Place about 1 teaspoon of coconut oil on the griddle and brush to coat. Place a 1/8 cup mound of batter on the griddle and run a rubber spatula over the top to smooth it into a 3-inch circle. Repeat. Allow pancakes to cook for 4 minutes or until bubbles start to form on the surface and the underside is golden. Carefully flip the pancakes and cook for another 3 minutes or until pancake is golden and set all the way through. Repeat until all batter is used. Makes about 1 dozen small pancakes. Serve warm with a drizzle of honey. (Serves 2.)

Monday, January 6, 2014

BBQ Eggplant Sliders with Caesar Coleslaw

Eggplants are magic little things. They can be textured and meaty like in an Eggplant Parmesan, or they can be smooth as silk like in baba ghanoush. This recipe makes use of both of those textures and everything in-between in one easy cooking method. By cooking the halved eggplant skin-side-down on a hot grill, the portion of the eggplant closest to the grill gets smooth while the cut side retains a nice meaty toothiness.

The Caesar Coleslaw adds some great character to the sandwich. Caesar is one of the our favorite dressings around here these days. I had a little left over in the fridge, so I tossed it together with our shredded cabbage and BOOM! Best slaw I've ever had, hands-down.

So many people have no idea what to cook for vegetarians at a cookout. Here's your answer. Besides that, it's quick, doesn't take a whole lot of babying, and it feeds a crowd. Need to feed more than six? It can easily be doubled or tripled. Do you have some vegan guests? Just swap out the mayo and cheese for vegan versions. It's easy! Entertaining can be fun if you just don't stress. This easy dish can help you be the effortless host you always wanted to be.

BBQ Eggplant Sliders with Caesar Coleslaw

Caesar Coleslaw (recipe follows)
4 medium Italian eggplants
1/4 cup canola oil
1 tablespoon toasted sesame oil
2 tablespoons sherry vinegar
1/4 cup The Chubby Vegetarian's Signature Dry Rub
1 cup of your favorite BBQ sauce (warmed)
12 slider buns or dinner rolls

Make the Caesar Coleslaw according to the recipe and store in the fridge until ready to assemble the sliders. Preheat your outdoor grill to high. Prepare the eggplant by slicing each in half longways, then cuts slits in the flesh of the eggplant every 1/4 inch; cut through most of the flesh but not the skin.

In a medium bowl whisk together the canola oil, sesame oil, and the vinegar. Drizzle each eggplant half with the oil and vinegar mixture. Apply The Chubby Vegetarian's Signature Dry Rub liberally to each eggplant.

Place eggplant skin-side-down on the hot grill* and close the lid for 20 minutes. Remove eggplant and tent with foil. Allow it to cool so that you are able to handle it. Using your hands, pull as much of the eggplant flesh away from the skin keeping the large strands intact. Discard the skin. Toss the eggplant with the warm BBQ sauce.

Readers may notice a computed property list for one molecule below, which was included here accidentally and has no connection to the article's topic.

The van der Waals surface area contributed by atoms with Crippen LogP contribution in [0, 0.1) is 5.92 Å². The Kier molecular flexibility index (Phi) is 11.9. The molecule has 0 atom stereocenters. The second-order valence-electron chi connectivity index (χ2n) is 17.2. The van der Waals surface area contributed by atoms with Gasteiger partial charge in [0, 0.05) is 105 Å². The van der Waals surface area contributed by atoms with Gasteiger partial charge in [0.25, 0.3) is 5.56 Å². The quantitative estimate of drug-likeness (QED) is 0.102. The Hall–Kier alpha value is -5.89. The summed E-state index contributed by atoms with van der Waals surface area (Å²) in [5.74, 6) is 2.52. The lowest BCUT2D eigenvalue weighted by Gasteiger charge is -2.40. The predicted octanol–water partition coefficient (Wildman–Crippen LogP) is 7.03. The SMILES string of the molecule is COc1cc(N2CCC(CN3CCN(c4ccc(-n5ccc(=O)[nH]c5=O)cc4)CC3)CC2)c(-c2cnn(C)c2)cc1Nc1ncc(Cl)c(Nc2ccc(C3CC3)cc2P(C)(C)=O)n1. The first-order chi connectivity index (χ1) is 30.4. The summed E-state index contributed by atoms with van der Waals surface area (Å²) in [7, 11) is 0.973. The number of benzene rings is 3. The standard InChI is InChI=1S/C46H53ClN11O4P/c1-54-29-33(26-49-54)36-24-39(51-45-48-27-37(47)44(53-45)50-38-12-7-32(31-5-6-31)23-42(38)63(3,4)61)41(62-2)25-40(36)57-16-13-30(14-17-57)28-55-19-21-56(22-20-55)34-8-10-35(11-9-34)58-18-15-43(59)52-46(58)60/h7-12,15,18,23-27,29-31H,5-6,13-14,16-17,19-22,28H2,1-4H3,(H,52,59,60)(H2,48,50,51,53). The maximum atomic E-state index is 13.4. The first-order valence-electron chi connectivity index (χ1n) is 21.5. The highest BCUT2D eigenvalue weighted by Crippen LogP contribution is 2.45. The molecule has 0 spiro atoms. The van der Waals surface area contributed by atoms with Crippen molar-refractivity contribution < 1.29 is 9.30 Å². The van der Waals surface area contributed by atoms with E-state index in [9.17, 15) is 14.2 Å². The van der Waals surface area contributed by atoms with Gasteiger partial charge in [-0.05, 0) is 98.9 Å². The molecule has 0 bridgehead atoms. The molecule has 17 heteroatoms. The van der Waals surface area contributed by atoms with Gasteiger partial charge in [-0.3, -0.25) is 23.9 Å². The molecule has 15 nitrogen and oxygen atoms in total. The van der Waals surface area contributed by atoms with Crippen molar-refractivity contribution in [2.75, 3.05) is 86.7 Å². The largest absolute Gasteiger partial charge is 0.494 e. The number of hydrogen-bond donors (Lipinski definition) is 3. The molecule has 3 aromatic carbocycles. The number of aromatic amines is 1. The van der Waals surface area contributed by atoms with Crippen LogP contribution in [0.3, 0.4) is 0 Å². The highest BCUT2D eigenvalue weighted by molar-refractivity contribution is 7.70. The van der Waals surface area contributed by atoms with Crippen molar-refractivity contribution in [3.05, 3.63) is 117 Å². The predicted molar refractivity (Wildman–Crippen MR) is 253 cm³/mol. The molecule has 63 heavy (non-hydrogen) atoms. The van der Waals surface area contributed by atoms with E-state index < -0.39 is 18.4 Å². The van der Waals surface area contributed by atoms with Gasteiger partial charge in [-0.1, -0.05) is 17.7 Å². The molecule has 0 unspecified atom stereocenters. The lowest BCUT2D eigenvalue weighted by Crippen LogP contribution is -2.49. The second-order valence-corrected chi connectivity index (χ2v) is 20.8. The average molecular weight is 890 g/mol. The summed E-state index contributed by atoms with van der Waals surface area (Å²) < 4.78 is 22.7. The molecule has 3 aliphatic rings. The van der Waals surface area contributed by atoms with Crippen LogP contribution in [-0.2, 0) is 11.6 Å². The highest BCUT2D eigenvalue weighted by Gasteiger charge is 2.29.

Assemble the sliders by splitting the buns and distributing the eggplant evenly among the 12 buns. Top each with about 1/8 cup of the Caesar Coleslaw and cap it off with the top bun. Serve with extra sauce, slaw, and napkins.

Caesar Coleslaw

1 medium head of green cabbage (finely shredded, about 7 cups)
juice of 1 lemon
1 tablespoon grainy mustard (like Zatarain's)
2 tablespoons mayonnaise
1 clove garlic (micro-planed or minced)
1 teaspoon vegan/vegetarian worcestershire sauce
1 teaspoon honey
1/2 cup grated parmigiano-reggiano cheese
Tabasco hot sauce (to taste)

Place shredded cabbage in a large bowl. In a small bowl, whisk together the mustard, mayonnaise, garlic, worcestershire, honey, and parmesan cheese. Add hot sauce to taste. Toss to incorporate. Set aside in the fridge until ready to use.

* This also works just as well in a 350 degree oven for 20 minutes.

Friday, January 3, 2014

Organizing a Spice Cabinet

We recently did that sort of misguided, fairly overwhelming thing where you decide to take everything out of each and every kitchen cabinet and drawer and figure out a better way for all of it to be organized. The process isn't a whole lot of fun. It's crazy. It's messy. But when it's all done, cooking almost seems effortless. It may be worth all the trouble.

Our system for spices before this project was a pitiful sight: one drawer with bottles and tins, a plastic shoebox with bags of spices filed away, and two hanging spice racks on the wall beside the oven. This project took a while, but we were determined to corral all our spices into one space so stuff was easier to locate. We separated out all the spices into categories (one of us got a little teasing for 'Baking Level 2', but hey…the maple flakes, lavender, and poppy seeds have to go somewhere that makes sense). Once we figured out what we had, we bought small bins for each. Larger bins on the top shelf hold all the extras.

Here's what we used if you get inspired to do the same in your kitchen: these bins, these chalkboard labels, and this white paint pen. Let us know how it turns out!

(You can also check out last January's project: organizing the pantry and adding pull-out shelves. This has made for a whole year of easy-to-use storage space. We even incorporated a snack drawer in it with 3 bins for granola bars, dried fruit bars, oatmeal, cookies, and nuts. Maybe we'll share that easy project soon!)